Joseph Chen King Yuen is a Hong Kong-based art and cultural organiser and artist. Currently the director of culture at Eaton HK, he is the co-founder of the artist initiative Virtue Village. His curatorial and art practices, which revolve around the moving image, visual art, and performance, touch on technology, gender, sexuality, mythology, and subculture.
Sealing Cheng currently teaches in the Department of Anthropology at the Chinese University of Hong Kong. Previously, she was associate professor of women’s and gender studies at Wellesley College in the US. Her research is focused on sexuality with reference to sex work, human trafficking, women’s activism, and policy making. Her book, On the Move for Love: Migrant Entertainers and the U.S. Military in South Korea (University of Pennsylvania Press, 2010) received the Section on the Sociology of Sexualities’ Distinguished Book Award of the American Sociological Association in 2012.
Feicien Feng is a Nanjing-born, Taiwan-raised photographer now based in Hong Kong, whose multicultural background has allowed him to infuse uniquely Eastern elements into his photography. Through his academic study of filmmaking and photography, Feng reimagines gender and continuously explores its possibilities. The world through Feng’s lens is modern, compelling, and unexpected.
Kitty Hung Hiu Han is a poet and native of Hong Kong. A graduate of City University of Hong Kong’s Department of Cultural Studies, she was a member of the university’s Tolopoem society and student newspaper. She was previously an editor for Fleurs des Lettres and a young radio/television programme host. She is the recipient of several literary awards for her poetry and fiction. Currently an educator who teaches writing and a freelance writer, her work has appeared in various publications, including Ming Pao, Voice & Verse Poetry Magazine, Literature Hong Kong, and Initium Media. Since having her baby girl, Kitty has embarked on discovering a whole new world that integrates gender identity, land use, and early childhood education.
Hong Kong and London-based artist Kary Kwok travels between photography, installation, and fashion. Since receiving his master of arts degree in photography from the Royal College of Arts in London, his work has engaged with the perceptions and demands that normative society has placed on marginalised bodies and subjectivities. Associated with the Black Arts Movement, he has collaborated with a number of artists, including Sonia Boyce, Hiriam To, and Franko B. He was a prize winner in the 1994 Southbank Photo Show in London and the artist-in-residence at the Rupertinum in Museum der Moderne Salzburg, where he subsequently held a solo exhibition titled “I am not what I am”.
Samwai Lam earned her master and bachelor of arts degrees in comparative literature from the University of Hong Kong. Her novels include White Dirt (2016) and Moon Phase (2020). Lam’s art criticism, shortlisted for the International Awards for Art Criticism (IAAC), and her short stories, for which she received a literary award from the House of Hong Kong Literature, have appeared in City Magazine, Fleurs des Lettres, MING'S, and Esquire HK.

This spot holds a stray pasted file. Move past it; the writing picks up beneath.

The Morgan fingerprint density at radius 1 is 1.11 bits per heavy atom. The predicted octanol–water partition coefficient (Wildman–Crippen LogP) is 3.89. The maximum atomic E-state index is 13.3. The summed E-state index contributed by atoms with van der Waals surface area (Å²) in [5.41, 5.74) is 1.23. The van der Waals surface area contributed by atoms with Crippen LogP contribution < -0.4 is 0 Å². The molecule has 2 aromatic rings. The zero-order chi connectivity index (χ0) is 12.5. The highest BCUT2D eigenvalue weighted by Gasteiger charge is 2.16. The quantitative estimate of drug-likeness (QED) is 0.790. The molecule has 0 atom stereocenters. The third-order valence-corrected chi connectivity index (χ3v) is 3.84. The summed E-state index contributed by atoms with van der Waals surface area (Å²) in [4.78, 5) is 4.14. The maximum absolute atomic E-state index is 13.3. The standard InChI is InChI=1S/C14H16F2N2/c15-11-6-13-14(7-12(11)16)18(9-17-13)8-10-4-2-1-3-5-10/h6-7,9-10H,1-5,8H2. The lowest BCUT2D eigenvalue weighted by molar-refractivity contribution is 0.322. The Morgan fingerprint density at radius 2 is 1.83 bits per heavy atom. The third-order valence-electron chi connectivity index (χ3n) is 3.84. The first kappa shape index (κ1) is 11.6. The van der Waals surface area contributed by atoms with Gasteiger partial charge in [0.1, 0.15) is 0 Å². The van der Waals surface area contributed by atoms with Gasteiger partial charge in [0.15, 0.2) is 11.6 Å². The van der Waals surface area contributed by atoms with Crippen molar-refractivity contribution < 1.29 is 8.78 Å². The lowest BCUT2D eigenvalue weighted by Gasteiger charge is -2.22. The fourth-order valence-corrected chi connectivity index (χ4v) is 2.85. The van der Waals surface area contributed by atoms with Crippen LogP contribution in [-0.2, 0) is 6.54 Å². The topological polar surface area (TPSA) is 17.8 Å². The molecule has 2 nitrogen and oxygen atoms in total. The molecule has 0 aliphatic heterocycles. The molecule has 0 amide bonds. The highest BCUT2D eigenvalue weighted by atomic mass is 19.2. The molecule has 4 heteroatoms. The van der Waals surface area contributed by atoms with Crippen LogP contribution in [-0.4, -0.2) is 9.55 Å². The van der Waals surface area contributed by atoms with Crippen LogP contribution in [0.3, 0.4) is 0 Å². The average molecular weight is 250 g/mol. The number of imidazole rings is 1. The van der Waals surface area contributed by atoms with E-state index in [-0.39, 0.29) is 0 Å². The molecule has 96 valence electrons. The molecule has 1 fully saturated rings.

Li Hong Ting obtained his Bachelor of Arts (Honours) in Design (Culture and Design) from The Hong Kong Polytechnic University, he then obtained his MA in Philosophy, MPhil in Philosophy, and PhD in Philosophy from The Chinese University of Hong Kong. After graduation, Li has taught humanities courses in different tertiary institutions and is currently a lecturer at the College of Professional and Continuing Education, an affiliate of The Hong Kong Polytechnic University.
Born in Hong Kong, Lee is a choreographer, performer, and performance curator. He graduated from The Place, London Contemporary Dance School with a master of arts degree in contemporary dance in 2015. The same year, Lee joined Unlock Dancing Plaza as a resident artist. Lee was appointed the associate artistic director of Unlock Dancing Plaza in 2020 and began his tenure there as artistic director in 2022, curating a series of contemporary dance programmes and platforms to foster artistic discourse in the local and international performing arts field. Lee co-founded the Hong Kong-based dramaturg group Performative Dimensions with Michael Li and Lawrence Lau in 2022.
Izumi Nakayama is research officer/fellow at the Hong Kong Institute for the Humanities and Social Sciences, The University of Hong Kong. Her research interests, which focus on the body, gender, labour, and technology in modern and contemporary Japan and East Asia, examine various histories, including those of menstruation, menopause, and death. Through her teaching, she addresses topics such as new reproductive technologies, bioethics, and biohacking to explore the intersecting issues of food, time, emotions, and life itself.
Nicholas Wong is the author of Crevasse (Kaya Press, 2015), which won the Lambda Literary Award for Gay Poetry, and Besiege Me (Noemi Press, 2021). He is also a recipient of the Australian Book Review’s Peter Porter Poetry Prize. He has contributed writing to projects for the Manchester International Festival and the Solomon R. Guggenheim Museum.
Yeung Chun Yin, also known as “Uncle Salt”, is a graduate of the Faculty of Social Sciences at the University of Hong Kong and the department of Philosophy in the Chinese University of Hong Kong. He later undertook a doctoral programme at Humboldt University, Berlin and Kings College, London. He currently teaches courses on philosophy and critical thinking. In 2016, Yin and his friends co-founded Corrupt the Youth, with the aim of getting more people to understand philosophy.